Human rights violations

Airstrikes on Yemen funeral kill at least 140 people, UN official says

Article for theguardian by Nadia Khomani

Houthi rebels say Saudi-led coalition to blame for attack on ceremony that left at least another 525 wounded

More than 140 people were killed and more than 525 wounded when airstrikes hit a funeral ceremony in Yemen’s capital, Sana’a, a senior UN official has said, as Houthi rebels blamed the attack on the Saudi-led coalition.

The dead and wounded include senior military and security officials from the ranks of the Shia Houthi rebels fighting the internationally recognised government of president Abd Rabbo Mansour Hadi as well as their allies, loyalists of former president Ali Abdullah Saleh.

In the aftermath of the strike on Saturday, hundreds of body parts were found strewn in and outside the hall. Rescuers collected them in sacks. “The place has been turned into a lake of blood,” said one rescuer, Murad Tawfiq.

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Video of Saudi airstrike on Yemen funeral hall

Video of Saudi airstrike on Yemen funeral hall wake. 1st airstrike followed by 2nd strike to hit rescuers.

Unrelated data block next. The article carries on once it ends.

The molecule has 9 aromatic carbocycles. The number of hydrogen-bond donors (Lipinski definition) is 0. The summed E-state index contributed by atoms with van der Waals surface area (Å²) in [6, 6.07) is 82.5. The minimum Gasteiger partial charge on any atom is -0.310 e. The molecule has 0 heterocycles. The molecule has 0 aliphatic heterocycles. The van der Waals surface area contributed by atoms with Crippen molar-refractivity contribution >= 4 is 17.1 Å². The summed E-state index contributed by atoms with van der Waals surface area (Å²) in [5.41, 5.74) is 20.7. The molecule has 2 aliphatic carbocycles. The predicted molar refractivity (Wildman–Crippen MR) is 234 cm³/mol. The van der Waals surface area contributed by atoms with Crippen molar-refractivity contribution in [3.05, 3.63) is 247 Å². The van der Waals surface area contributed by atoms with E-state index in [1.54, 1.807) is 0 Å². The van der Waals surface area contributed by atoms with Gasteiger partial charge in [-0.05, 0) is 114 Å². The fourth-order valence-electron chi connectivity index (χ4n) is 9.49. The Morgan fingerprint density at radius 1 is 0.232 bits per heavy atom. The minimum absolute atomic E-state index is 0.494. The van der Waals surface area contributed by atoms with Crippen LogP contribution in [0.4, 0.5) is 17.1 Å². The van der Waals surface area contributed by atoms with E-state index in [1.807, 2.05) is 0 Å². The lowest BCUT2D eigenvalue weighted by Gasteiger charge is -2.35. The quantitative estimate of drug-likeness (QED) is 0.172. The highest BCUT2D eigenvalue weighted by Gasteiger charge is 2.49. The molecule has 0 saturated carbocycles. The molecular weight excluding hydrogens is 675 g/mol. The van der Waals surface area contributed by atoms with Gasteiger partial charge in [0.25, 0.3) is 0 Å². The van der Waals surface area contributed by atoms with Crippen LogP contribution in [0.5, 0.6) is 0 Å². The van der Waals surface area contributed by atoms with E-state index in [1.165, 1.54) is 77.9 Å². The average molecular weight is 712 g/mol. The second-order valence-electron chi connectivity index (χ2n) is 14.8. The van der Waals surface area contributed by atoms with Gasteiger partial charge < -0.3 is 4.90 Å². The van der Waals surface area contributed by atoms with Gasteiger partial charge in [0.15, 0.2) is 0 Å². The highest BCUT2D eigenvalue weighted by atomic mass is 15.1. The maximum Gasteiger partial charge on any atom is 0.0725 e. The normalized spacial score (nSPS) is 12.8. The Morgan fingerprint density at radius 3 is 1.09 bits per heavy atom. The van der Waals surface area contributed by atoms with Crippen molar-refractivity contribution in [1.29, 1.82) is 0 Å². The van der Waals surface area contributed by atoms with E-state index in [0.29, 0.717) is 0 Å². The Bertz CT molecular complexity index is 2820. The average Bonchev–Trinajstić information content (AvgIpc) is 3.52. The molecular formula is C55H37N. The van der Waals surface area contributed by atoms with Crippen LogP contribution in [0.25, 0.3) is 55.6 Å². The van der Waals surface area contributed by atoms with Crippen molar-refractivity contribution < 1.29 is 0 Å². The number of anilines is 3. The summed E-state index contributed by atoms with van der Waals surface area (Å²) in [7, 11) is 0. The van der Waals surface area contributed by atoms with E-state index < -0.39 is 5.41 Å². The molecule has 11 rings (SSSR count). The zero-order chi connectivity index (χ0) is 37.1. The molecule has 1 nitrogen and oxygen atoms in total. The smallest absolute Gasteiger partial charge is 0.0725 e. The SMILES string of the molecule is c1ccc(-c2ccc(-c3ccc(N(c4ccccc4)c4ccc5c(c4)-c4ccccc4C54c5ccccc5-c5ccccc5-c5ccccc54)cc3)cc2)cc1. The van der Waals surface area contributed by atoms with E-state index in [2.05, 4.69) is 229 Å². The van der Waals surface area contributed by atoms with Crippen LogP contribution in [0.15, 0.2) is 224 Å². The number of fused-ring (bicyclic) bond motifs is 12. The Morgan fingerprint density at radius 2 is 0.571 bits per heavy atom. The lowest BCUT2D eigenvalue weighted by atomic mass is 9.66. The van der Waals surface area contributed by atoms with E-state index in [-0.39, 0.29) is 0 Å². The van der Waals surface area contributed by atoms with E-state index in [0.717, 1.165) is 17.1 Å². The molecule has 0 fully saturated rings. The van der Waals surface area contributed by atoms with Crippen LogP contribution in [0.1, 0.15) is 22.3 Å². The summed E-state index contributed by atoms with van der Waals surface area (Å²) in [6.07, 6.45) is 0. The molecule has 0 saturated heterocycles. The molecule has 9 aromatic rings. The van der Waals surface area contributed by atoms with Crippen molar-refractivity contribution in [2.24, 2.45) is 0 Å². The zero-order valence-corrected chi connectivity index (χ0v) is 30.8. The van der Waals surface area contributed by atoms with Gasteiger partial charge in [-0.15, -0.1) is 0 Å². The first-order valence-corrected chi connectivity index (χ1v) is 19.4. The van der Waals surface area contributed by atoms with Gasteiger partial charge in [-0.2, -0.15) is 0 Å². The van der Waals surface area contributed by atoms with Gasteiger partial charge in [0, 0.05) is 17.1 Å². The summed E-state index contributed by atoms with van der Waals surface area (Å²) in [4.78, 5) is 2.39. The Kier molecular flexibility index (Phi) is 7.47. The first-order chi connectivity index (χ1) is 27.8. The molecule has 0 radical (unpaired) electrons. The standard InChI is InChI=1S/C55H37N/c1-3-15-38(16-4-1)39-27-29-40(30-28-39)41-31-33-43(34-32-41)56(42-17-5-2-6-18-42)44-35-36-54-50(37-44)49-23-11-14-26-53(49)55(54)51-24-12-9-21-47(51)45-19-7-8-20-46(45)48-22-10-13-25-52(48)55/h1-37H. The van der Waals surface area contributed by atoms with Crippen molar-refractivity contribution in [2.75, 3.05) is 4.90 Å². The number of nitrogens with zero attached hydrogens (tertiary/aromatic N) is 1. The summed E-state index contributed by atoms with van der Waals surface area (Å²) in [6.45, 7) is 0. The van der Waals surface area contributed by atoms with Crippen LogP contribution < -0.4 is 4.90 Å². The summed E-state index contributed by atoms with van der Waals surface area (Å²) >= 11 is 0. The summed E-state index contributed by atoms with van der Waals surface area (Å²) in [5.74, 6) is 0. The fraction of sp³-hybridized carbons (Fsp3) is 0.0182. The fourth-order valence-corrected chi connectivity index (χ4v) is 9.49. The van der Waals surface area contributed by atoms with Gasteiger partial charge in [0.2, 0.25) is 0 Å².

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U.S. is “making excuses” for Saudi war crimes in Yemen, rights group says

Article by Ben Norton for Salon.com

Human Rights Watch has criticized the U.S. government for “making excuses” for the atrocities committed by its close ally Saudi Arabia in its war in Yemen.

“Despite rising outrage over the bloody civilian toll in Yemen’s war, the United States administration is showing no signs of breaking with — or attempting to check — the actions of its ally Saudi Arabia,” Priyanka Motaparthy, senior emergencies researcher at Human Rights Watch, wrote on Thursday.

Since March 2015, a coalition of Middle Eastern countries led by Saudi Arabia and armed and supported by the U.S. and the United Kingdom has brutally bombed Yemen, the poorest country in the Middle East.

“The U.S. has supported the Saudi-led campaign with aerial refueling and targeting assistance without criticizing Saudi Arabia and its allies for repeatedly and unlawfully bombing civilians, committing apparent war crimes,” Motaparthy wrote.

The Human Rights Watch researcher stressed, “The nature of this support makes the U.S. a party to the armed conflict, and potentially culpable in unlawful strikes.”

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